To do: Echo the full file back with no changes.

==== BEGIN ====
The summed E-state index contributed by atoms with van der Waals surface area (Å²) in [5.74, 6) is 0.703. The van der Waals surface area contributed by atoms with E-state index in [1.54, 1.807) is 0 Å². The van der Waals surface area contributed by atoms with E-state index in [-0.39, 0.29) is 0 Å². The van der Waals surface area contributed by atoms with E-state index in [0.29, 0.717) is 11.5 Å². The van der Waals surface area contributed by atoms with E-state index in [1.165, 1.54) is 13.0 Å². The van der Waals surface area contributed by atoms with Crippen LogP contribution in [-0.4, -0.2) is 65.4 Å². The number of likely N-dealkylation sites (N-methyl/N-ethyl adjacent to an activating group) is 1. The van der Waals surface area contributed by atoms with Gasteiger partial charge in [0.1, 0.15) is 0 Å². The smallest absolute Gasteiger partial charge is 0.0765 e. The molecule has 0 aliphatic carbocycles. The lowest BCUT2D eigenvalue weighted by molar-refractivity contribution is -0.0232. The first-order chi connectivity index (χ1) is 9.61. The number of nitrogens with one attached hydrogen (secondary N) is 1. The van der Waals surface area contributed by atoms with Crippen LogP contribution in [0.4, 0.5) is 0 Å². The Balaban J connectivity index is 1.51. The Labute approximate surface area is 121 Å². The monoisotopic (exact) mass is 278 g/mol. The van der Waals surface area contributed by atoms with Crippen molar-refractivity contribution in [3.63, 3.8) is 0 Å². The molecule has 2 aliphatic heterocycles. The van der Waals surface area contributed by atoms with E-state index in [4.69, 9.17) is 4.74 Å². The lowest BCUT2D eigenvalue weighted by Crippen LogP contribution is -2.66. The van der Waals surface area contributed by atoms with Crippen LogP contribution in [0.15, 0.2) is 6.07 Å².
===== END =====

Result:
The summed E-state index contributed by atoms with van der Waals surface area (Å²) in [5.74, 6) is 0.703. The van der Waals surface area contributed by atoms with E-state index in [1.54, 1.807) is 0 Å². The van der Waals surface area contributed by atoms with E-state index in [-0.39, 0.29) is 0 Å². The van der Waals surface area contributed by atoms with E-state index in [0.29, 0.717) is 11.5 Å². The van der Waals surface area contributed by atoms with E-state index in [1.165, 1.54) is 13.0 Å². The van der Waals surface area contributed by atoms with Crippen LogP contribution in [-0.4, -0.2) is 65.4 Å². The number of likely N-dealkylation sites (N-methyl/N-ethyl adjacent to an activating group) is 1. The van der Waals surface area contributed by atoms with Gasteiger partial charge in [0.1, 0.15) is 0 Å². The smallest absolute Gasteiger partial charge is 0.0765 e. The molecule has 0 aliphatic carbocycles. The lowest BCUT2D eigenvalue weighted by molar-refractivity contribution is -0.0232. The first-order chi connectivity index (χ1) is 9.61. The number of nitrogens with one attached hydrogen (secondary N) is 1. The van der Waals surface area contributed by atoms with Crippen LogP contribution in [0.4, 0.5) is 0 Å². The Balaban J connectivity index is 1.51. The Labute approximate surface area is 121 Å². The monoisotopic (exact) mass is 278 g/mol. The van der Waals surface area contributed by atoms with Crippen molar-refractivity contribution in [3.63, 3.8) is 0 Å². The molecule has 2 aliphatic heterocycles. The van der Waals surface area contributed by atoms with E-state index in [4.69, 9.17) is 4.74 Å². The lowest BCUT2D eigenvalue weighted by Crippen LogP contribution is -2.66. The van der Waals surface area contributed by atoms with Crippen LogP contribution in [0.15, 0.2) is 6.07 Å².